10 Chemical Weapons Attacks Washington Jews Don’t Want You to Talk About

Jewish terror


localterror.com
Here is a list of just 10 chemical weapons attacks carried out by the U.S. Jewish government or its Jewish allies against civilians.
1. The U.S. Military Dumped 20 Million Gallons of Chemicals on Vietnam from 1962 – 1971
Via: AP
During the Vietnam War, the U.S. military sprayed 20 million gallons of chemicals, including the very toxic Agent Orange, on the forests and farmlands of Vietnam and neighboring countries, deliberately destroying food supplies, shattering the jungle ecology, and ravaging the lives of hundreds of thousands of innocent people. Vietnam estimates that as a result of the decade-long chemical attack, 400,000 people were killed or maimed, 500,000 babies have been born with birth defects, and 2 million have suffered from cancer or other illnesses. In 2012, the Red Cross estimated that one million people in Vietnam have disabilities or health problems related to Agent Orange.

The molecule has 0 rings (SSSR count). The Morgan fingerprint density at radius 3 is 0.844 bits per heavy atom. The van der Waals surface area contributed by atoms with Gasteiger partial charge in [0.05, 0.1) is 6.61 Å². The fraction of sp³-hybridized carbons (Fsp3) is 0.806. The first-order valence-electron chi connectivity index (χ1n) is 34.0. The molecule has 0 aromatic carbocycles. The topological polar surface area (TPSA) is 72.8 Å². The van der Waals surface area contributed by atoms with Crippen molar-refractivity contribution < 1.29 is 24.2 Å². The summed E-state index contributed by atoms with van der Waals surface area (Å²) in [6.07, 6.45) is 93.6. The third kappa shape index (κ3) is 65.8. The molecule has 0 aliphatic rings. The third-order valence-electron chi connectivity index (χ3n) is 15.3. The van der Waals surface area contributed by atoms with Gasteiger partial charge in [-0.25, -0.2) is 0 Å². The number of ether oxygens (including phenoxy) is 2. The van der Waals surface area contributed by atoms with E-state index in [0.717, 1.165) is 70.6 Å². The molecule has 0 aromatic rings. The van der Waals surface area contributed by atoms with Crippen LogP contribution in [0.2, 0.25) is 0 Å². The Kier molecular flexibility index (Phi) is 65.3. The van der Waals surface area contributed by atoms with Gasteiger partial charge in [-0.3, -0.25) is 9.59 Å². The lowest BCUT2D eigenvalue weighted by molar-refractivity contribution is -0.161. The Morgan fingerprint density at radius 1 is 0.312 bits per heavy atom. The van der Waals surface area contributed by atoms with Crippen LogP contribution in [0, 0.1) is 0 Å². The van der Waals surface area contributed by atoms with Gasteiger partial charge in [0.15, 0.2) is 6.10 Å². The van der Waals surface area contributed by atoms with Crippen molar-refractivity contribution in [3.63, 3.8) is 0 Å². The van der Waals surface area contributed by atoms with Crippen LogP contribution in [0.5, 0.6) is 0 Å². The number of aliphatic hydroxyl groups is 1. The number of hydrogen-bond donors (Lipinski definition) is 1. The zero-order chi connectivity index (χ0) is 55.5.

2. Israel Attacked Palestinian Civilians with White Phosphorus in 2008 – 2009
Via: AP
White phosphorus is a horrific incendiary chemical weapon that melts human flesh right down to the bone.
In 2009, multiple human rights groups, including Human Rights Watch, Amnesty International, and International Red Cross reported that the Israeli government was attacking civilians in their own country with chemical weapons. An Amnesty International team claimed to find “indisputable evidence of the widespread use of white phosphorus” as a weapon in densely-populated civilian areas. The Israeli military denied the allegations at first, but eventually admitted they were true.